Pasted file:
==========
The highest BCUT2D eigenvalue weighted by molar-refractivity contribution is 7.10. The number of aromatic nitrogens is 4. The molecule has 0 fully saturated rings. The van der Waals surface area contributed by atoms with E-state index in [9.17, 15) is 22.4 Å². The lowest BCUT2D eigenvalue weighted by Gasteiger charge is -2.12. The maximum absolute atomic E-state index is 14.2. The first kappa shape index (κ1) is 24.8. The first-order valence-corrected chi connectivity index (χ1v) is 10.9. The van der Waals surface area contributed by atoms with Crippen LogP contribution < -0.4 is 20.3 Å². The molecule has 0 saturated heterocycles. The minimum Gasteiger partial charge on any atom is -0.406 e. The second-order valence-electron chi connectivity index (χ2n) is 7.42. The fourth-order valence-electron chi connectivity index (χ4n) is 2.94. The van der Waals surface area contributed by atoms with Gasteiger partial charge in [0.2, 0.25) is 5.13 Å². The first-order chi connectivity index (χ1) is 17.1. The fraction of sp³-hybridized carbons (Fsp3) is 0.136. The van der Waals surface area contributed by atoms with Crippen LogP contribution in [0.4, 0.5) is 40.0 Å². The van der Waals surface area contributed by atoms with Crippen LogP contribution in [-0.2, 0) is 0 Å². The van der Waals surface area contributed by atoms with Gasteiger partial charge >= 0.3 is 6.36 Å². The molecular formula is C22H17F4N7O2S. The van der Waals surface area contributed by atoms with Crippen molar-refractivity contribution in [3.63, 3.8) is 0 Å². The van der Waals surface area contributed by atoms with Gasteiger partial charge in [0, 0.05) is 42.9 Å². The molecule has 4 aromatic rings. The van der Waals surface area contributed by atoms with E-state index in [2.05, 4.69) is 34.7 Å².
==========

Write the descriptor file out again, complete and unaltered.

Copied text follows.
The highest BCUT2D eigenvalue weighted by molar-refractivity contribution is 7.10. The number of aromatic nitrogens is 4. The molecule has 0 fully saturated rings. The van der Waals surface area contributed by atoms with E-state index in [9.17, 15) is 22.4 Å². The lowest BCUT2D eigenvalue weighted by Gasteiger charge is -2.12. The maximum absolute atomic E-state index is 14.2. The first kappa shape index (κ1) is 24.8. The first-order valence-corrected chi connectivity index (χ1v) is 10.9. The van der Waals surface area contributed by atoms with Crippen LogP contribution < -0.4 is 20.3 Å². The molecule has 0 saturated heterocycles. The minimum Gasteiger partial charge on any atom is -0.406 e. The second-order valence-electron chi connectivity index (χ2n) is 7.42. The fourth-order valence-electron chi connectivity index (χ4n) is 2.94. The van der Waals surface area contributed by atoms with Gasteiger partial charge in [0.2, 0.25) is 5.13 Å². The first-order chi connectivity index (χ1) is 17.1. The fraction of sp³-hybridized carbons (Fsp3) is 0.136. The van der Waals surface area contributed by atoms with Crippen LogP contribution in [0.4, 0.5) is 40.0 Å². The van der Waals surface area contributed by atoms with Crippen LogP contribution in [-0.2, 0) is 0 Å². The van der Waals surface area contributed by atoms with Gasteiger partial charge >= 0.3 is 6.36 Å². The molecular formula is C22H17F4N7O2S. The van der Waals surface area contributed by atoms with Crippen molar-refractivity contribution in [3.63, 3.8) is 0 Å². The van der Waals surface area contributed by atoms with Gasteiger partial charge in [0, 0.05) is 42.9 Å². The molecule has 4 aromatic rings. The van der Waals surface area contributed by atoms with E-state index in [2.05, 4.69) is 34.7 Å².